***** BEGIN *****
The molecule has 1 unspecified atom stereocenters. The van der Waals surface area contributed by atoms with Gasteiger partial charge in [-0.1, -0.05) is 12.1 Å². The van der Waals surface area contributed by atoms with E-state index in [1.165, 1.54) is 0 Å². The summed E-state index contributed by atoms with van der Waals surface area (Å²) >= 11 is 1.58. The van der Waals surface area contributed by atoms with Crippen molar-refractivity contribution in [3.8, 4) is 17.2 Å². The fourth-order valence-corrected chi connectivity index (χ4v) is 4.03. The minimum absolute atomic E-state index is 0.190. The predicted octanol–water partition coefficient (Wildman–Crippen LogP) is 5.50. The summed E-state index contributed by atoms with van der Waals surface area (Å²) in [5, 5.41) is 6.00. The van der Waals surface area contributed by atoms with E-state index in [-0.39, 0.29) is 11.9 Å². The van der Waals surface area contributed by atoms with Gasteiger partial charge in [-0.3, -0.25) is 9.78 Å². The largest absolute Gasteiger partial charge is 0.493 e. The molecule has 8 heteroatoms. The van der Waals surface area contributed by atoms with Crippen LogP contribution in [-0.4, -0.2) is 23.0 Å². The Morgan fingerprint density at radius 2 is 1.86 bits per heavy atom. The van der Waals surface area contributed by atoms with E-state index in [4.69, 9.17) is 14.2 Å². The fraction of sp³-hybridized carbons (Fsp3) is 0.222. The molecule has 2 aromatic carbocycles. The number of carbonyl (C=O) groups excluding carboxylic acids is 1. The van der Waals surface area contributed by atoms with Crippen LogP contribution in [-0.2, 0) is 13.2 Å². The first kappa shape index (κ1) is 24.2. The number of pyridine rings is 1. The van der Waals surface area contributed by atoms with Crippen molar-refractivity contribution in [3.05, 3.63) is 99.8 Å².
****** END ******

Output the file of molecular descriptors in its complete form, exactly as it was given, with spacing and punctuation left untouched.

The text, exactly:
The molecule has 1 unspecified atom stereocenters. The van der Waals surface area contributed by atoms with Gasteiger partial charge in [-0.1, -0.05) is 12.1 Å². The van der Waals surface area contributed by atoms with E-state index in [1.165, 1.54) is 0 Å². The summed E-state index contributed by atoms with van der Waals surface area (Å²) >= 11 is 1.58. The van der Waals surface area contributed by atoms with Crippen molar-refractivity contribution in [3.8, 4) is 17.2 Å². The fourth-order valence-corrected chi connectivity index (χ4v) is 4.03. The minimum absolute atomic E-state index is 0.190. The predicted octanol–water partition coefficient (Wildman–Crippen LogP) is 5.50. The summed E-state index contributed by atoms with van der Waals surface area (Å²) in [5, 5.41) is 6.00. The van der Waals surface area contributed by atoms with E-state index in [-0.39, 0.29) is 11.9 Å². The van der Waals surface area contributed by atoms with Gasteiger partial charge in [-0.3, -0.25) is 9.78 Å². The largest absolute Gasteiger partial charge is 0.493 e. The molecule has 8 heteroatoms. The van der Waals surface area contributed by atoms with Crippen LogP contribution in [-0.4, -0.2) is 23.0 Å². The Morgan fingerprint density at radius 2 is 1.86 bits per heavy atom. The van der Waals surface area contributed by atoms with E-state index in [4.69, 9.17) is 14.2 Å². The fraction of sp³-hybridized carbons (Fsp3) is 0.222. The molecule has 2 aromatic carbocycles. The number of carbonyl (C=O) groups excluding carboxylic acids is 1. The van der Waals surface area contributed by atoms with Crippen LogP contribution in [-0.2, 0) is 13.2 Å². The first kappa shape index (κ1) is 24.2. The number of pyridine rings is 1. The van der Waals surface area contributed by atoms with Crippen molar-refractivity contribution in [3.05, 3.63) is 99.8 Å².